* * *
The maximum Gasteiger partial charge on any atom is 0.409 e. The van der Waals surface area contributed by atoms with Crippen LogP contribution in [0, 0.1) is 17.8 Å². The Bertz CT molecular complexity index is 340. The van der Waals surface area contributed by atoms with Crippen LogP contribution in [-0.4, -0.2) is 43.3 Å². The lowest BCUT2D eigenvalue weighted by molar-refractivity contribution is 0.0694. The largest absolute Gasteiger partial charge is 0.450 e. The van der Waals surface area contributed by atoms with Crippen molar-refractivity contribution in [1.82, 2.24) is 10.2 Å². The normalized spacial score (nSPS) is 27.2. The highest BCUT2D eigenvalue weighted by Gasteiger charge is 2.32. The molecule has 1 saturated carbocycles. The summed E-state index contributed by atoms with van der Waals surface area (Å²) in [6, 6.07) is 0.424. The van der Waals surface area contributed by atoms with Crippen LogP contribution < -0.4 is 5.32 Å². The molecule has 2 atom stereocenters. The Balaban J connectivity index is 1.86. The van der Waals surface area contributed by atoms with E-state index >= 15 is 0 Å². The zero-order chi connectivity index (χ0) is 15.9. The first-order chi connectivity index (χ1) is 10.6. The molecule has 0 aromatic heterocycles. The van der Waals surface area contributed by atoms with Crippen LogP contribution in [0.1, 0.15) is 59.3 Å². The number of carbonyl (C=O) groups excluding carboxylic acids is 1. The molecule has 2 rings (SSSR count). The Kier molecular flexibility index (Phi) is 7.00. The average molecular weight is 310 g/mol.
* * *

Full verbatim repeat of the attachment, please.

The maximum Gasteiger partial charge on any atom is 0.409 e. The van der Waals surface area contributed by atoms with Crippen LogP contribution in [0, 0.1) is 17.8 Å². The Bertz CT molecular complexity index is 340. The van der Waals surface area contributed by atoms with Crippen LogP contribution in [-0.4, -0.2) is 43.3 Å². The lowest BCUT2D eigenvalue weighted by molar-refractivity contribution is 0.0694. The largest absolute Gasteiger partial charge is 0.450 e. The van der Waals surface area contributed by atoms with Crippen molar-refractivity contribution in [1.82, 2.24) is 10.2 Å². The normalized spacial score (nSPS) is 27.2. The highest BCUT2D eigenvalue weighted by Gasteiger charge is 2.32. The molecule has 1 saturated carbocycles. The summed E-state index contributed by atoms with van der Waals surface area (Å²) in [6, 6.07) is 0.424. The van der Waals surface area contributed by atoms with Crippen LogP contribution < -0.4 is 5.32 Å². The molecule has 2 atom stereocenters. The Balaban J connectivity index is 1.86. The van der Waals surface area contributed by atoms with E-state index >= 15 is 0 Å². The zero-order chi connectivity index (χ0) is 15.9. The first-order chi connectivity index (χ1) is 10.6. The molecule has 0 aromatic heterocycles. The van der Waals surface area contributed by atoms with Crippen LogP contribution in [0.1, 0.15) is 59.3 Å². The number of carbonyl (C=O) groups excluding carboxylic acids is 1. The molecule has 2 rings (SSSR count). The Kier molecular flexibility index (Phi) is 7.00. The average molecular weight is 310 g/mol.